tm_exc <- treemap( dtf = exc_df, index = c("reason_type", "Reason"), vSize = "n_reason", type = "index", title = "", algorithm = "squarified", palette = c("#E76A32", "#3BB547", "#0477BF", "#1A653E", "#D71A60"), ## colors from our study logo draw = FALSE )
hc_tm_exc <- hctreemap( tm_exc, width = 500, allowDrillToNode = TRUE, layoutAlgorithm = "squarified", levels = list(levelIsConstant = "false"), dataLabels = list(style = list(color = "white", textOutline = "0px contrast", fontSize = "10px")) )
Progress Indicators with
<img style=“float:right; padding-left:10px; padding-bottom:10px;padding-top:10px;width:190px;height:123px” src=“/images/flexdash_gauge.png”" alt = “gauge example”">
Flexdashboard comes with several built-in widgets; one is the
gauge, which we use to mark progress in study enrollment. It’s a quick, informative way to see how far we’ve come in hitting our enrollment target.
Warning Signs with
valueBoxes and Conditional Coloring
<img style=“float:right; padding-left:10px; padding-bottom:2px;padding-top:10px;width:275px;height:95px” src=“/images/flexdash_valuebox.png”" alt = “valueBox example”">
valueBox widget works well for either positive reinforcement or for warning us when something goes below a specified target. For example, the primary exposure in our study is level of activity in the ICU; one way we measure this is via accelerometers patients wear on their wrist and ankle (think an industrial FitBit). When our
valueBox goes from green to orange, we know that we need to communicate with our in-hospital team to address barriers to wearing the devices.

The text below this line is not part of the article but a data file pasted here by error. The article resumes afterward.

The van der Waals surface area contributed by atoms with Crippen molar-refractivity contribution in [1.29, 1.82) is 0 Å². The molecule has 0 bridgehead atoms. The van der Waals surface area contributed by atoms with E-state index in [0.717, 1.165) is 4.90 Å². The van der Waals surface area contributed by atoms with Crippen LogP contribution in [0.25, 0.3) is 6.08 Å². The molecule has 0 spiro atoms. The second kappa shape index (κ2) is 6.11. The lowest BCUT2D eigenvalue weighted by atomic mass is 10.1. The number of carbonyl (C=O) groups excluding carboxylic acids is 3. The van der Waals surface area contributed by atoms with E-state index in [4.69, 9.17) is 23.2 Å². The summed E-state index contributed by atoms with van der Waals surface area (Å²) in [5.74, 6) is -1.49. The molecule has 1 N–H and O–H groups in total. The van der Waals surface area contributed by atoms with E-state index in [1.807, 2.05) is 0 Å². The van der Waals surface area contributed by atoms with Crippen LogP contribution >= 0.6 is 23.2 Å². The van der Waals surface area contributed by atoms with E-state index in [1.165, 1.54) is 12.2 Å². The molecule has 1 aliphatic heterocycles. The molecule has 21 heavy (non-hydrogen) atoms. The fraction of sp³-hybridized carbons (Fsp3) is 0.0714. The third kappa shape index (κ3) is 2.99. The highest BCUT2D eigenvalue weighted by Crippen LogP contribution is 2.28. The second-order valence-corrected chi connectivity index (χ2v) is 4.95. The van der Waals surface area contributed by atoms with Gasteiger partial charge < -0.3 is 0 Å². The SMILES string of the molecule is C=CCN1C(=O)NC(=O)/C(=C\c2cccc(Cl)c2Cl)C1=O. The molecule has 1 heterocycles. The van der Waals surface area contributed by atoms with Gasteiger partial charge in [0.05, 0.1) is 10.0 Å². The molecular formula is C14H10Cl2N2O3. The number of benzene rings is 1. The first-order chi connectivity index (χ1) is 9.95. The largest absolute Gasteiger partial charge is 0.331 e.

Nice Tabular Printing
Our current dashboard uses
knitr::kable for one small table and
DT::datatable for a larger one. If this study were a randomized clinical trial in which we needed to monitor open-label drug use,
DT would be a great way to list all open-label doses in a searchable, sortable, paginated format - much better than the pages of Latex tables in our previous reports!
Dashboards != Communication
Building this dashboard has been (and continues to be!) an iterative process, based on the needs of our various teams. It is meant to facilitate communication, not to replace it. No matter how snazzy it looks, a dashboard isn’t informative at all if the user doesn’t have the background and knowledge they need to interpret it, or if it’s not giving information that can lead to action. Our immediate goal by using this flexdashboard is to be quickly alerted to important changes or successes, so that we can communicate as a team to implement corrective action or reinforce what’s working. The dashboard is a tool to get to our ultimate goal: to produce the strongest research possible, which will advance science and improve the experiences of critically ill patients and their loved ones.